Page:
Winter Blues

This should be a poem. I feel a poem brewing in me, but it hasn’t steeped enough yet to be birthed. So I’m putting fingers to keyboard for a half-version — a “po”, if you will. Something that expresses the sentiments without the lyricism.

Depression has been a constant companion for me in this lifetime. I’ve done all the right things — therapy, anti-depressants, herbs, diet, exercise — and 90 percent of the time these days, I keep it at bay. But when it comes on me, it comes like an avalanche, and I don’t have an avalanche beacon and I’m buried under tons and tons of weight. I always dig myself out. Always. Because of promises I’ve made. Usually, it’s bad for a day or a night, a short, yet tolerable length of time. This bout has been particularly vicious.

I haven’t slept well in four days, plagued by nightmares (a rarity for me), hot flashes (also something that hasn’t happened in years) and thirst. I mourn for everything — people, opportunities, choices — and cannot find solace in the many blessings and joys in my life. I yearn for sea breezes, for a future without a set date, when we are settled in the Retreat for summer and living on a beach during the bleak, cold, grey-brown of winter. This darkness has been my companion for two days now, which is not long in the grand scheme of things, but feels like an eternity while I’m in its midst. Digging oneself out from under an avalanche is slow-going at best.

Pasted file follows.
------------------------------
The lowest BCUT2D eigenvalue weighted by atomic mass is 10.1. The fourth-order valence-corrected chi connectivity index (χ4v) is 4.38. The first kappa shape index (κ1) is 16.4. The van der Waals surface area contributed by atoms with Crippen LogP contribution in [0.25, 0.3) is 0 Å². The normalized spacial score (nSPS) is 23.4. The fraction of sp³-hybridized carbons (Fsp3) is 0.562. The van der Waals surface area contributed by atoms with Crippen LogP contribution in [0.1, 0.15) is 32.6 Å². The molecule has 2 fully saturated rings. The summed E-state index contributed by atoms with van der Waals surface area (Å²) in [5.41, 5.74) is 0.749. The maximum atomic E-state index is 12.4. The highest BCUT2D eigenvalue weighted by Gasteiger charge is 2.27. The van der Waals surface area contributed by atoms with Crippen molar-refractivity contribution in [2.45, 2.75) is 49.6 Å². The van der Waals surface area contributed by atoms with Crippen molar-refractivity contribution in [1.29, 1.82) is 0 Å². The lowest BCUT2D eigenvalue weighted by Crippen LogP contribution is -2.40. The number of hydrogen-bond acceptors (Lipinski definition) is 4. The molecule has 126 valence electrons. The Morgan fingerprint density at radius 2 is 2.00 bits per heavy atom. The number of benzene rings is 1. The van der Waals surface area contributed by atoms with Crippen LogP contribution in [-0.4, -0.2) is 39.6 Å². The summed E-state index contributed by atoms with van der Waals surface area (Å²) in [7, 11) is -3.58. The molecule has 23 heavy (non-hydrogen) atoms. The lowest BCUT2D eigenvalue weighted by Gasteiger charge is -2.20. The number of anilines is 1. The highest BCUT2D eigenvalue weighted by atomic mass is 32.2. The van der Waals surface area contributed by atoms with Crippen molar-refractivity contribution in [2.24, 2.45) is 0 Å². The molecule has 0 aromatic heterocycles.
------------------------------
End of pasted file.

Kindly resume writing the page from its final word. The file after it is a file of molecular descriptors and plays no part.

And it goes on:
Tears come easily and of their own accord, triggered by nothing, something, everything, Not in a deluge, but in a welling, a prickling in my eyes, half-formed (like this po), and unwilling to spill. I find myself inconsolably lonely, grieving the past and the people I’ve lost.

I say a prayer each night, that tomorrow will be better, but so far my prayers are failing me, falling not on deaf ears, because that’s not how prayers work. Which means there’s something I am supposed to learn from this. There’s always a lesson, isn’t there? Some are just harder to puzzle out. So I force myself to eat. I have some sweet warm tea. I take a shower. I do a load of laundry. I sort through some clothes, setting some aside for charity. I do 100 sit-ups. I change the sheets. I look for words of comfort in random places. And I find the merest crumb of peace. I scan the darkening skies for a metaphorical dove with an olive branch. And I hope for a better morning.

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